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More nutritious tortillas – BYU research team shares method with Mexico’s neighborhood tortilla shops

A Brigham Young University research team recently completed a project to fortify corn tortillas with vitamins and minerals that are too often absent from Mexicans’ diets.

Government surveys have shown that large percentages of Mexican children are deficient in iron, zinc and folic acid, resulting in stunted growth and other public health issues. For many Mexicans, corn tortillas represent about half of their daily calories. Parents often send their children to the neighborhood tortilla mill as many as three times a day for fresh tortillas for every meal, but they are lacking in key vitamins and minerals.

BYU food scientist Michael Dunn and his research team worked to develop a method that would fit within the limited resources of the mom-and-pop mills that produce 60 percent of the nation’s tortillas. They published their approach, which also preserves the appearance and flavor that customers prefer, in the most recent issue of the research journal Cereal Chemistry.

“There’s something exciting about working in an industry and going into a grocery store and seeing your product on the shelf,” said Dunn, who, before joining the BYU faculty, worked on product development for food-making powerhouses such as Haagen-Dazs. “But it’s a different type of emotion, knowing that these fortified tortillas are much more worthwhile for Mexicans than a pint of Haagen-Dazs is to your average American consumer.”

The project was initiated and funded by SUSTAIN, a nonprofit that improves nutrition in developing countries, supported by the Bill and Melinda Gates Foundation and other donors .

“We faced a number of challenges that needed some research to find a good solution,” said SUSTAIN Executive Director Elizabeth Turner. “Dr. Dunn has been fabulous. He’s very talented and creative and has come up with solutions that are practical and feasible for the millers.”

Dunn and his BYU student research team first tested various forms of powdered and liquid vitamins and minerals to find the type and combination that would survive the milling and baking process. They also needed to find a formulation that wouldn’t affect the appearance and flavor of the final product. The iron supplement they used initially gave the resulting tortillas a slightly darker color, so they sought others until that problem was resolved. Adam Richins, then a BYU-undergraduate working on the project, was the lead author of an earlier paper in Cereal Chemistry that detailed this phase of the research.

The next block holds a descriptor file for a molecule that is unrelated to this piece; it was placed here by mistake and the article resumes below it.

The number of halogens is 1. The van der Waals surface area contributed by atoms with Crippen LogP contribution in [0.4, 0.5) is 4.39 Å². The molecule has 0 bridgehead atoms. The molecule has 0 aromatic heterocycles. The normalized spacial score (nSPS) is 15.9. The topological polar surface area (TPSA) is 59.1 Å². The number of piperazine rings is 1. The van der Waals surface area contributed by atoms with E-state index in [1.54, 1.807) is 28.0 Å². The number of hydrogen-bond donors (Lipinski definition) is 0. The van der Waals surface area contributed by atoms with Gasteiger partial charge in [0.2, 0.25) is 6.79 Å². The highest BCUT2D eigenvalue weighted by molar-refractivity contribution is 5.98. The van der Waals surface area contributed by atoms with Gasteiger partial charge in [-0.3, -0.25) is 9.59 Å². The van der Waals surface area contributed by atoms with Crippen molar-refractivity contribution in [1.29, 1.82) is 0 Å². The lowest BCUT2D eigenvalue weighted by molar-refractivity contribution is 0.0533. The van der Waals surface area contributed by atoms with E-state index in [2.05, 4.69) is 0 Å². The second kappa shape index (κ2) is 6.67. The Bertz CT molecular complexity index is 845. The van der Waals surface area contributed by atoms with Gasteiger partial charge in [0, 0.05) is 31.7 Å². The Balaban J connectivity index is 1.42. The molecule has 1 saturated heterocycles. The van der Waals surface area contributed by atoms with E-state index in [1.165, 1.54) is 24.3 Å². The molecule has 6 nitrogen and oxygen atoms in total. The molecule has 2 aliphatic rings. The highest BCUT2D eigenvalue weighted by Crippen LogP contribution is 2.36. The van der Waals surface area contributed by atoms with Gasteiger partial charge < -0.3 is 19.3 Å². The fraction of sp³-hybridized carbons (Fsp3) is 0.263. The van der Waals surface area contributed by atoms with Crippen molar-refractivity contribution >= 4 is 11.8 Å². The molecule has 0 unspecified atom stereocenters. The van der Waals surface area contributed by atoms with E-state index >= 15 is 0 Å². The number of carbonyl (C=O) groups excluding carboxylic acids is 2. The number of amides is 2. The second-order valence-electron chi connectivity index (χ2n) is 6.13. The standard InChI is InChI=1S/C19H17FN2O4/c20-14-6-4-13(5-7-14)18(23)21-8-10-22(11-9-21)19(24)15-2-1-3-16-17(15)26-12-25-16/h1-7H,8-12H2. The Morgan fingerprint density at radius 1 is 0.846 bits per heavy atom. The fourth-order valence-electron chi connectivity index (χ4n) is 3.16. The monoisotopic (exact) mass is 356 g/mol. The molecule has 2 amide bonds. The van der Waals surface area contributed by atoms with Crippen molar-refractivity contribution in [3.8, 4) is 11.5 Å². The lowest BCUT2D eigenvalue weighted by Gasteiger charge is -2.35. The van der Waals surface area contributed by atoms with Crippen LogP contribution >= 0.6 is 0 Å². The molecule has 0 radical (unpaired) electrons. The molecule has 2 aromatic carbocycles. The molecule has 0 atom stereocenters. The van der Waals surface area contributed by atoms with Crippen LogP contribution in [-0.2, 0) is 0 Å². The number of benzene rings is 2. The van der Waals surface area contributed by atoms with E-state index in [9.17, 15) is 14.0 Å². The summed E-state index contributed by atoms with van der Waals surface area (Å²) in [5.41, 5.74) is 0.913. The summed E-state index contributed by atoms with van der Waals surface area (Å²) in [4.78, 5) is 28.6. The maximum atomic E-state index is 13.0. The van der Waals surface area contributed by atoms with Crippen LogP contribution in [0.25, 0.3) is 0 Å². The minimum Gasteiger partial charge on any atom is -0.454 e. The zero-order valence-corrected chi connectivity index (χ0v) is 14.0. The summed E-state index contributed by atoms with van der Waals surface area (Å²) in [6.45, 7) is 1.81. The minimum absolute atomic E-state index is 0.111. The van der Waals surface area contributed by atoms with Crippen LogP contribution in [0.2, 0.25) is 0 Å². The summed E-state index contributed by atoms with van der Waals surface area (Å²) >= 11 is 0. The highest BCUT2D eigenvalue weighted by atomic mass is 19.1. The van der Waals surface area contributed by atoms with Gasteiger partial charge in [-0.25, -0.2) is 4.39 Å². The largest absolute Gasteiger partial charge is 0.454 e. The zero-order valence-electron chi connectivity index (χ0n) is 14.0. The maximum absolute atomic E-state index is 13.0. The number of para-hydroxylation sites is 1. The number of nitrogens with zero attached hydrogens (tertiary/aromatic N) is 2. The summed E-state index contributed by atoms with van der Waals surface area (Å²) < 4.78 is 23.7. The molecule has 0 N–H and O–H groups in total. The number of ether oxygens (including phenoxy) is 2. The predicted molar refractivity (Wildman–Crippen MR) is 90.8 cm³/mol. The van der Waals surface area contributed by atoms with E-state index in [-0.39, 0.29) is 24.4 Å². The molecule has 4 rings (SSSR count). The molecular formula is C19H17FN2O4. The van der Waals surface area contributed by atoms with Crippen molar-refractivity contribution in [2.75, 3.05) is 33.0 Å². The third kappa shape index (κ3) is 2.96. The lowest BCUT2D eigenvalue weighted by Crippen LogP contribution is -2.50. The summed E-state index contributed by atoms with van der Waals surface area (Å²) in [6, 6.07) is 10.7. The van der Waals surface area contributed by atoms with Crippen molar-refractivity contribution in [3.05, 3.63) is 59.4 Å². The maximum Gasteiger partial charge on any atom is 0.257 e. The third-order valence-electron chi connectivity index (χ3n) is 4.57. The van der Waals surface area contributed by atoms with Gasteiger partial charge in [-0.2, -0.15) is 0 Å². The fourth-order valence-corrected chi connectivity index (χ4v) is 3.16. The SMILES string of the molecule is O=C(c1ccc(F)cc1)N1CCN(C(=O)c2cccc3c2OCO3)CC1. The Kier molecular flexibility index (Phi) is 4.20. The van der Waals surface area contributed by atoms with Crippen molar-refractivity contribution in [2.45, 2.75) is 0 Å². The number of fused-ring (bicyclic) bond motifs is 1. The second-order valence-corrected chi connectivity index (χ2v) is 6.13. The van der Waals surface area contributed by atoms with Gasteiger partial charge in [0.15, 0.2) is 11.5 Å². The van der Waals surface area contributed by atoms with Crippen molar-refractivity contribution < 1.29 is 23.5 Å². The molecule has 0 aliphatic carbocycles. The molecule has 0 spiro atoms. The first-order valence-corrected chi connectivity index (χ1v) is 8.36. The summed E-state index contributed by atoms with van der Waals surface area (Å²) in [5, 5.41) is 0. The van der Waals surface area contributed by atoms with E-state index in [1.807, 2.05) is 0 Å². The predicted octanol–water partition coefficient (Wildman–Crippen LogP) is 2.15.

The BYU team tested their approach at a tortilla mill in Salt Lake City, resulting in a journal article authored by master’s candidate Kathryn Burton, for whom this project served as a master’s thesis.

The tortillas were also taste-tested by panels of Mexican consumers, who verified that they could not tell the difference from regular tortillas.

Then Dunn, Burton and Richins helped implement the method at a mill in Mexico City and another in Guadalajara so they could run full commercial production trials. The Spanish that Dunn learned on his LDS mission to Argentina came in handy while working with the local millers. The process worked as designed, and local consumers were pleased. Some of the resulting tortillas were then tested in a lab to see if the added nutrients made it into the finished product.

The team found that the fortified tortillas had nearly three times as much thiamin, niacin and zinc; four times as much iron and riboflavin; and five times the folic acid compared to regular tortillas.

The two mills in Mexico continue to sell the fortified tortillas to satisfied customers. SUSTAIN is now working with the Mexican government and also seeking funds to disseminate the process further throughout Mexico.

“One of the reasons I went into food science was to try to benefit humanity,” Dunn said. “Going in week after week to those little mills in Mexico and seeing those children coming into the shop to get tortillas for their families, I realized I’m making a difference in their lives. It was a lot of work, but that experience makes it all worth it.”

Dunn’s co-authors on the new paper are Sergio O. Serna-Saldivar, Diana Sanchez-Hernandez and Robert W. Griffin.

Writer: Emily Webster

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